Protanopia and deuteranopia are red-green defects. Persons with red-green defects have difficulty distinguishing between reds, greens and yellows but can discriminate between blues and yellows. Protanopes often can name red and green correctly because green looks lighter to them than red.

Males have red-green defects if they inherit a defective gene from their mother. Affected males pass the defective gene to all of their daughters but none of their sons. Females who inherit only one defective gene are carriers of that gene. Females who inherit the gene for red-green defect from both parents are affected.

Hereditary tritanopia is a blue-yellow defect. Persons with blue-yellow defects cannot see the difference between blues and yellows but can distinguish between reds and greens. Tritanopia is somewhat rare (affecting between 1 and 15,000 and 1 in 50,000) and occurs equally in both sexes. Triatnopes usually have fewer problems in performing everyday tasks than do those with red-green dichromacy.

Anomalous Trichromacy—The ability of anomalous trichromats to distinguish between hues is better than dichromats but still not normal. Red-green anomalous trichromacy is subdivided into protanomaly and deuteranomaly. Both types are inherited in the same way as for red-green dichromacy. The severity can range from mild to extreme. Some persons with the mildest forms may not even realize their color vision is abnormal.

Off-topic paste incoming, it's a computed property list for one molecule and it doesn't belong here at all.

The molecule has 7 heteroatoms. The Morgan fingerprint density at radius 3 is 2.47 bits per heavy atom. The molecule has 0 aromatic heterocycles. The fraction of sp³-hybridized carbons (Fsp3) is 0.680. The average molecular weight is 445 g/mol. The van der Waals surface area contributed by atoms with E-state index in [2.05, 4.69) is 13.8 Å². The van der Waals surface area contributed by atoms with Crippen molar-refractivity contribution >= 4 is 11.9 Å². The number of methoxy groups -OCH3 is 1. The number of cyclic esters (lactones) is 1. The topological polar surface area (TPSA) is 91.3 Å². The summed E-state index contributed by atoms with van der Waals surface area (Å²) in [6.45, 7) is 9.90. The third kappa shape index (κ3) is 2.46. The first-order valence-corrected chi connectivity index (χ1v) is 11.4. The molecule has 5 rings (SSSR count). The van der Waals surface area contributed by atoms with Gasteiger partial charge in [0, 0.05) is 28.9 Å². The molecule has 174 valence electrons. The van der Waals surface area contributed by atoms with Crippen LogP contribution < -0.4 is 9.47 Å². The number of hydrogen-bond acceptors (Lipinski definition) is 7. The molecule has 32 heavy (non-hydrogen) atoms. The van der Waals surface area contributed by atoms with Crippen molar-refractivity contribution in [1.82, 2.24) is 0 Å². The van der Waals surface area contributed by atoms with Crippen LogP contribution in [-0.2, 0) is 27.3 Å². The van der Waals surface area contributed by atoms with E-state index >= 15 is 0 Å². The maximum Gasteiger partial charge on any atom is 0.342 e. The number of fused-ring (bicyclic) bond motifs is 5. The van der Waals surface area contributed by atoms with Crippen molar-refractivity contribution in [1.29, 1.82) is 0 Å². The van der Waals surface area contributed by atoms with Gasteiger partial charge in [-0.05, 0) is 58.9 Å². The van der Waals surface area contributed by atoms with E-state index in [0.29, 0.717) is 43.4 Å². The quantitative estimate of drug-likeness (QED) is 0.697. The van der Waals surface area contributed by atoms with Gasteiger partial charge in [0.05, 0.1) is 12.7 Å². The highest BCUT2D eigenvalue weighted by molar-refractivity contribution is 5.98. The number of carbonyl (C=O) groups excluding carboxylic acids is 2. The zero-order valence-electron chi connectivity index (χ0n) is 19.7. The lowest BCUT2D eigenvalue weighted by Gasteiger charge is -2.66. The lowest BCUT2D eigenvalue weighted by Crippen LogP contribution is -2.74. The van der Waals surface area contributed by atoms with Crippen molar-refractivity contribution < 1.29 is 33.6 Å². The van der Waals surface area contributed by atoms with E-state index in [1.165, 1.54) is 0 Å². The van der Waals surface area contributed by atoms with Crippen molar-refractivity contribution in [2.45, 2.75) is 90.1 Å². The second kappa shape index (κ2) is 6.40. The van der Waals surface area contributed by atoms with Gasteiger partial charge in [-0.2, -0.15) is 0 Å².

A third type of anomalous trichromacy is tritanomaly. This condition is more often acquired than inherited.

How are color vision defects diagnosed?

Specialized color vision tests can easily detect color vision defects. Pseudoisochromatic plate tests are commonly used to screen for inherited color vision defects. In this group of tests, a pattern of colored dots forms a number or letter against a background of other colored dots. Persons with normal color vision can discern these patterns but those with color defects cannot.

 Pseudoisochromatic Plate Test

Pseudoisochromatic Plate Test

Arrangement tests are a second type of color vision test. They are used to measure the severity of inherited color vision defects or to test for acquired color defects. The person being tested must arrange color chips in order of similarity.

Can color vision defects be cured?

No cure exists for inherited color vision defects since they are caused by missing or incorrect visual pigments. Acquired color vision defects can be corrected sometimes if the underlying cause can be treated.

Special aids have been developed to help persons with color vision defects distinguish some of the colors that cause them trouble. These devices include specially tinted contact lenses and eyeglasses. However, these aids do not provide normal color vision and therefore should be used with caution.

 “Eye Facts” is an informational series and should not be used as a substitute for medical advice. For eye appointments, call (312) 996-6591. All Eye Facts illustrations and images are copyright protected and are the property of the UIC Board of Trustees. Unauthorized use of the images is prohibited. For usage of any Eye Facts content or illustrations please contact the Office of Medical Illustration at eyeweb@uic.edu or 312-996-5309 for licensing.